The US Election – A Step Forward for Liberty?
By Duncan Whitmore
At the time of writing, the mainstream media is ploughing ahead with its coronation of Democrat candidate Joe Biden as the 46th President of the United States, even though, officially, the race still hangs in the balance. Incumbent Donald Trump has refused to concede, alleging fraud and other irregularities in the balloting process that happened to affect a handful of key swing states. Such allegations are likely to result in a series of forthcoming court battles prior to the formal convening of the Electoral College.
Whatever the outcome of this election, enough is already known to make some preliminary remarks concerning the impact it might have on the near future.
The most important aspect – another blow to the ailing polling industry – is that there has been no grand repudiation of the Trump phenomenon. Four years ago, half of the US electorate voted for the man who railed against the liberal/leftist/globalist establishment; and four years later that half has not only refused to budge an inch but has, in fact, added to its ranks another ten million voters. Contrary to the narrative of his supposed racism and white supremacy, Trump also increased his share of black and Latino voters.
All of this is comes in spite of (or perhaps because of) the full weight of the establishment and big tech social media doing everything it could to discredit the legitimacy of the Trump presidency (Russiagate, impeachment etc.) while throwing in its lot with the Biden camp. Continue reading
Globalisation – the Baby and the Bathwater
By Duncan Whitmore
If the liberal-left was hoping that the recent state visit to the UK by Donald Trump would provide the perfect opportunity to (once again) castigate him for his supposed “racism”, “misogyny”, and a fervour for “nationalism” that apparently puts him on par with Hitler, they have probably been left disappointed. In fact, the visit seems to have come off rather well for the 45th President. Sadiq Khan, London’s leftist mayor, succeeded only in burying himself in a Twitter spat that began before Air Force One even touched down on the tarmac. The anti-Trump protests in Parliament Square – at which, for want of imagination, the Trump “baby blimp” was re-deployed (and subsequently burst by a Trump sympathiser) – failed to attract the anticipated attendance. Instead, news reports of Trump being received warmly by the Queen, behaving graciously and courteously at the state banquet, and delivering a positive and optimistic joint press conference with the Prime Minister about the future of the US-UK relationship, have most likely lent him an air of statesmanship that he has previously lacked. Even the BBC was forced to concede that the trip has, somehow, “normalised” Trump, and that, rather than banishing the orange-faced “fascist” from our shores forever, we should probably recognise that he is “here to say and [so we] had better get used to him”. Continue reading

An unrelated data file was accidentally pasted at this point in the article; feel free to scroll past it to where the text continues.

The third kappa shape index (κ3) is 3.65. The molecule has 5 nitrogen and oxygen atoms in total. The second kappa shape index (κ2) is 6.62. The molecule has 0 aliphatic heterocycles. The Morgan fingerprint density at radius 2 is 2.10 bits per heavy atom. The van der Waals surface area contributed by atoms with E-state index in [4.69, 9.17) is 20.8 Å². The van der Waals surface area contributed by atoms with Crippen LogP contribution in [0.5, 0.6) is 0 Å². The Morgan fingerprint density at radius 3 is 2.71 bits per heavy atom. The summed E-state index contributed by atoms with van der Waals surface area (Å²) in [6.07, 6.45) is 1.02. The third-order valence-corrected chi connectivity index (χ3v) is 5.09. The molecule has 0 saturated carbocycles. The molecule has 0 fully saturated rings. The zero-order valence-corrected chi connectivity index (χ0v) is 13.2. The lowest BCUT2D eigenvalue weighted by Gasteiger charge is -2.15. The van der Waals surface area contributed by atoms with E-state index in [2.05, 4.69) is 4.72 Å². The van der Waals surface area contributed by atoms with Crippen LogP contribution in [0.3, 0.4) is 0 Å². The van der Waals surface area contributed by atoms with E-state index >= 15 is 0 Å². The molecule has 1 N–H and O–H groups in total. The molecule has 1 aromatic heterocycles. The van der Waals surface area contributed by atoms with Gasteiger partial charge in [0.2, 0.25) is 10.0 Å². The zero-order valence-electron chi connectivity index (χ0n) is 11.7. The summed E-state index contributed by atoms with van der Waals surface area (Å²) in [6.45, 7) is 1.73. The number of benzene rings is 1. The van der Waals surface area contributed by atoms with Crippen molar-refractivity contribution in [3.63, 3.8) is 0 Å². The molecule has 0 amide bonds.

I listened with interest to the first two videos in the recent series “Chris Tame from Beyond the Grave,” in which Chris discusses immigration. David McDonagh’s dissenting view I also found most interesting.
Unfortunately, there are no transcripts of the videos. So, for the first one, I’ll copy the notes I made on it. “Chris likens immigration to an invasion. The invaders are not acclimatized to, or may even be hostile to, liberal (American readers: libertarian) values and liberal civilization. They might – or might not – assimilate quickly if this was a free market society; but it isn’t. He concludes by describing this immigration as an act of ‘national murder.’” For the second video, I hope David won’t mind me quoting his summary: “Chris says the national state has been justified and he says mass immigration will lead to totalitarianism, to a low wage economy, that mass immigration is not free anyway as we have the welfare state, that it is more like an invasion than mere immigration, as the newcomers are hostile to British culture, that the ruling class has organised this to cow the native workers on low wages and that despotism will be the result.”
I confess I didn’t know until now that Chris near the end of his life had taken such a strong nationalist and anti-immigration stance. At the time he made the video (late 2005) there had indeed, in the previous year or so, been the start of a huge influx of immigrants into the UK. But a high proportion of immigrants at that time were Polish. Maybe some of these Poles, having only recently been freed from communism, were in a sense not acclimatized to liberal values. But at least going by the Polish people I know both here and in Poland, I don’t think the accusation that they are hostile to liberal civilization stands up to scrutiny.
As to Muslims, Chris may perhaps have been on somewhat firmer ground, with the terrorist attacks of July 2005 still fresh in people’s memories at the time. (Since I started writing this, further atrocities have happened in Brussels, which also may well prove to have been the work of Muslims). But I still think it’s wrong to cast aspersions on all Muslims just because some Muslims behave badly. Granted, Islam isn’t a very nice religion. But then, as anyone who has ever read the bible cover to cover will know, Christianity isn’t very nice either.